It's something everyone agrees on. I almost can't believe I have to say it.
Every person should have access to clean water.
That was the consensus in 1972, when the Clean Water Act passed with large support from both parties. It's why the Obama administration implemented the Clean Water Rule in 2015 to protect the streams and wetlands that feed into large waterways.
It's what Americans believe, too, with 63 percent reporting they worry "a great deal" about the pollution of drinking water.
Yet somehow, this administration isn't on the same page.
They've just proposed a repeal of the Clean Water Rule, a move that would throw our clean water protections into turmoil. If it happens, it'll open up countless bodies of water across the country to more pollution.
This is a threat to the drinking water of one in three Americans -- and we cannot let it happen.
Clean water is one of the basic, essential elements of our public health. Look at the recent drought in California, or the ongoing crisis in Flint, Michigan -- and you'll quickly see how important it is that every single American has access to it.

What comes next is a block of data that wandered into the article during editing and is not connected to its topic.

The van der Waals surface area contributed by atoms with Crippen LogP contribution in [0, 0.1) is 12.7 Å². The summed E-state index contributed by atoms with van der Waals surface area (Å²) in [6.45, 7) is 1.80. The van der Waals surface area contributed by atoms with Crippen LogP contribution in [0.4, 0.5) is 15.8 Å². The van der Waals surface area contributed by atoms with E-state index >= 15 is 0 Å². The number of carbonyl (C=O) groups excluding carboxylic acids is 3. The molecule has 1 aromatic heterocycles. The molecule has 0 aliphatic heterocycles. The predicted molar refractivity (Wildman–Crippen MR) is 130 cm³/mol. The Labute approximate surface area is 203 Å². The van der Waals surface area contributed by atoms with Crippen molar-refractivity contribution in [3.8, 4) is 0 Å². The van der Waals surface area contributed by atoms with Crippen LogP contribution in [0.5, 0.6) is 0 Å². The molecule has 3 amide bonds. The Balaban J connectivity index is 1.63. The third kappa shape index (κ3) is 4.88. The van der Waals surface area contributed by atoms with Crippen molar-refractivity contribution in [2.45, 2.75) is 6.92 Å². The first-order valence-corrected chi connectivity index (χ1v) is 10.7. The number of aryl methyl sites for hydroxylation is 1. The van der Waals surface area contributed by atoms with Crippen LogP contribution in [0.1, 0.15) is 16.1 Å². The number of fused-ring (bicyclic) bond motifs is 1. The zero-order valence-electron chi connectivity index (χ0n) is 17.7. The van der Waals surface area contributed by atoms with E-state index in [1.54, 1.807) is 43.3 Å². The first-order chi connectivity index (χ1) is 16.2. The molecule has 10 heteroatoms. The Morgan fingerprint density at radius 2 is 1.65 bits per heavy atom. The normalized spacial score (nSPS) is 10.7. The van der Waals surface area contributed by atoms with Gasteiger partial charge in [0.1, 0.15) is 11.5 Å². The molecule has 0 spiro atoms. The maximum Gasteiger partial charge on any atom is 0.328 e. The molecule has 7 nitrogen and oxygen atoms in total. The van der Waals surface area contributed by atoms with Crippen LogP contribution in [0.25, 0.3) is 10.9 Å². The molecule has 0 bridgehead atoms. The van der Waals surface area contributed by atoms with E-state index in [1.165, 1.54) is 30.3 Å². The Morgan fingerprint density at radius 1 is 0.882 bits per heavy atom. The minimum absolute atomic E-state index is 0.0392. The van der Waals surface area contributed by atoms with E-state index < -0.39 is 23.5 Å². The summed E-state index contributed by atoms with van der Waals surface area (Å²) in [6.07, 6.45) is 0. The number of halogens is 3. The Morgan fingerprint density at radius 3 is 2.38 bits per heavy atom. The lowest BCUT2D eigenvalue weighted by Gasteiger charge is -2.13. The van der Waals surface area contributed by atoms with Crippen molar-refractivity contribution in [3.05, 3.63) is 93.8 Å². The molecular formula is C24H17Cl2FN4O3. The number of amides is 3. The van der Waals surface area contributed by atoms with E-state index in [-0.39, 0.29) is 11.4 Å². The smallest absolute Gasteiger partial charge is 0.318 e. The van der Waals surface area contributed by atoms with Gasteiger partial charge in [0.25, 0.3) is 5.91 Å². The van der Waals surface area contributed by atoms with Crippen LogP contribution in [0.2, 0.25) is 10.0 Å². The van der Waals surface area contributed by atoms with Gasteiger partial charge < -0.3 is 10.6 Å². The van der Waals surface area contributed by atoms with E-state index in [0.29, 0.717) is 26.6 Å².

The administration and EPA haven't found anything wrong with the existing rule. There's no plan to replace it, and it would come at a critical time when we need to be doing even more to help impaired waters so we can provide essential benefits to everyone.
Here's the good news: The administration can't do this without collecting and reviewing public comments. We're going to make ourselves heard, loudly.
Will you stand with us and add your name?
Director of Policy and Campaigns
Organizing for Action
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